Sunday, 3 March, 2024

Taming Trade Deficit

Despite an impressive growth in export, Nepal continues to suffer from soaring trade deficit that has affected the nation’s foreign exchange reserve. According to the latest data, the country's trade deficit has reached Rs. 1160.98 billion during the first eight months of the current fiscal year. This is 34.50 per cent higher than the corresponding period of last fiscal year. It was Rs. 863.20 billion during the first eight months of previous fiscal year 2020/21. The huge imbalance of trade with the neighbours and other countries has impelled the policy makers, government officials and business community to search for effective measures to cut unnecessary imports and increase the volume of exports. The other day, Prime Minister Sher Bahadur Deuba called for devising policies and programmes to reduce the widening trade deficit at a meeting of the ministerial-level Development Problem Solving Committee of the Ministry for Industry, Commerce and Supplies.

PM Deuba, who also holds the portfolio of the Ministry of Industry, Commerce and Supplies, directed the ministry officials to increase investment in potential production sectors to make the economy self-reliant and also increase export, according to the news report of this daily. The Prime Minister asked the concerned officials for promoting domestic production, increasing the consumption of electricity, use of electric vehicles and stoves and reducing the consumption of petroleum fuels in order to cut the trade deficit. These are indeed pragmatic suggestions which need to be implemented without any bureaucratic hassles. Nepal holds huge potential in hydropower development and the increased use in electricity can minimise the import of PoL products that absorb a large amount of foreign currencies.

Undoubtedly, Nepal should attach priority to products and services where it has comparative advantage. The country can secure competitive advantage in agro sector for it possesses appropriate climate, skills, resources and knowledge to produce exportable agro items. But the state requires bringing appropriate policies and incentives to encourage the farmers to produce quality products. This is because the agro products have played an important role behind the recent rise in export that grew by 82.90 per cent to Rs. 147.74 billion during the first eight months of current fiscal year. The import increased by 38.64 per cent to Rs. 1,308.73 billion during the review period. During the review period, total foreign trade increased by 42.13 per cent to Rs. 1,456.48 billion. Increased production can help achieve self-reliance, substitute import as well as boost export.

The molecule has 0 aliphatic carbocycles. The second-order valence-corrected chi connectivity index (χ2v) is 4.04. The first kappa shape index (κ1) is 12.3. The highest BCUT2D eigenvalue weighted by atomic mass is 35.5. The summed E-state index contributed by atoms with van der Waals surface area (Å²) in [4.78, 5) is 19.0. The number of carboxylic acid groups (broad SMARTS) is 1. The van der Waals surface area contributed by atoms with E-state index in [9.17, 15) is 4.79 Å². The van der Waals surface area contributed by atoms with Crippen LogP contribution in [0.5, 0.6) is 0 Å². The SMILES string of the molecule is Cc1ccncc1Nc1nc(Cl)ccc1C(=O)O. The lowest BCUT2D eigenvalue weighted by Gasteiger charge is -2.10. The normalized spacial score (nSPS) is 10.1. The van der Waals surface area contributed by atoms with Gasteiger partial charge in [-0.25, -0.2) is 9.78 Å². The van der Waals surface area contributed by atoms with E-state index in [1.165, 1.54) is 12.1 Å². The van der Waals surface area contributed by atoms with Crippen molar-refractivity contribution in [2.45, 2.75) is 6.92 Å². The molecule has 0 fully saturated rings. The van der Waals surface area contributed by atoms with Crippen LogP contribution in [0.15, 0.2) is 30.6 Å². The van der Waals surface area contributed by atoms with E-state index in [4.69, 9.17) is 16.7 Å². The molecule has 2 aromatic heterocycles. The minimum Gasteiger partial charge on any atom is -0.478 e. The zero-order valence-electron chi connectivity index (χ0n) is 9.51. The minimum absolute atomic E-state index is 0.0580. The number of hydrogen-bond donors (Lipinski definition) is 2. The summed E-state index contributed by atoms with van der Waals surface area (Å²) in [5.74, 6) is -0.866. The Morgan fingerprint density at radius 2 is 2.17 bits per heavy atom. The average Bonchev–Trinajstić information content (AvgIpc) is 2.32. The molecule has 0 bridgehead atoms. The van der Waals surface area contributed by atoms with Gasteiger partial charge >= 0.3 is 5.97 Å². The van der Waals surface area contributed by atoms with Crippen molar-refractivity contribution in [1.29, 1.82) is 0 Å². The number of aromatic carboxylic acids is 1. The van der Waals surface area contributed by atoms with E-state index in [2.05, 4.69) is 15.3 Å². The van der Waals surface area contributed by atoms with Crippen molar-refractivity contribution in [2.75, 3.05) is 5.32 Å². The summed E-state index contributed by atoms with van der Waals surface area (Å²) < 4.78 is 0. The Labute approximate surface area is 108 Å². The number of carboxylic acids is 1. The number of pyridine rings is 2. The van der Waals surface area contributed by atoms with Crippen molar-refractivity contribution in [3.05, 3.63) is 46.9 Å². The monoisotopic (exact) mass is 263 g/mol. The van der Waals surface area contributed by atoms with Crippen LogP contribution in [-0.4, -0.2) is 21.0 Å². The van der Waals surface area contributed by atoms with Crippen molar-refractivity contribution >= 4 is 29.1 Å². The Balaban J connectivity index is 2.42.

Economic diplomacy is an important instrument to tip foreign trade in the country's favour. Against this backdrop, Nepal Chamber of Commerce (NCC) has urged newly appointed Nepali ambassador to India Dr. Shankar Sharma to contribute on his part in cutting trade deficit with India through tourism promotion and investment attraction in hydropower and service sectors. India accounts for 65 per cent of the total imports and 75 per cent of export but trade deficit with India has reached Rs. 679 billion in the first eight months of the current fiscal year. India is a big market of Nepali products but Nepali traders face non-tariff barriers in export trade. In the absence of advanced quarantine lab, it has become difficult to measure the quality of Nepali goods exported to India. Likewise, a lucrative package needs to be unveiled to attract middle and high income Indian citizens to Nepal. The country's tourism gains momentum if it can fetch 0.25 per cent of 1.38 billion population of India.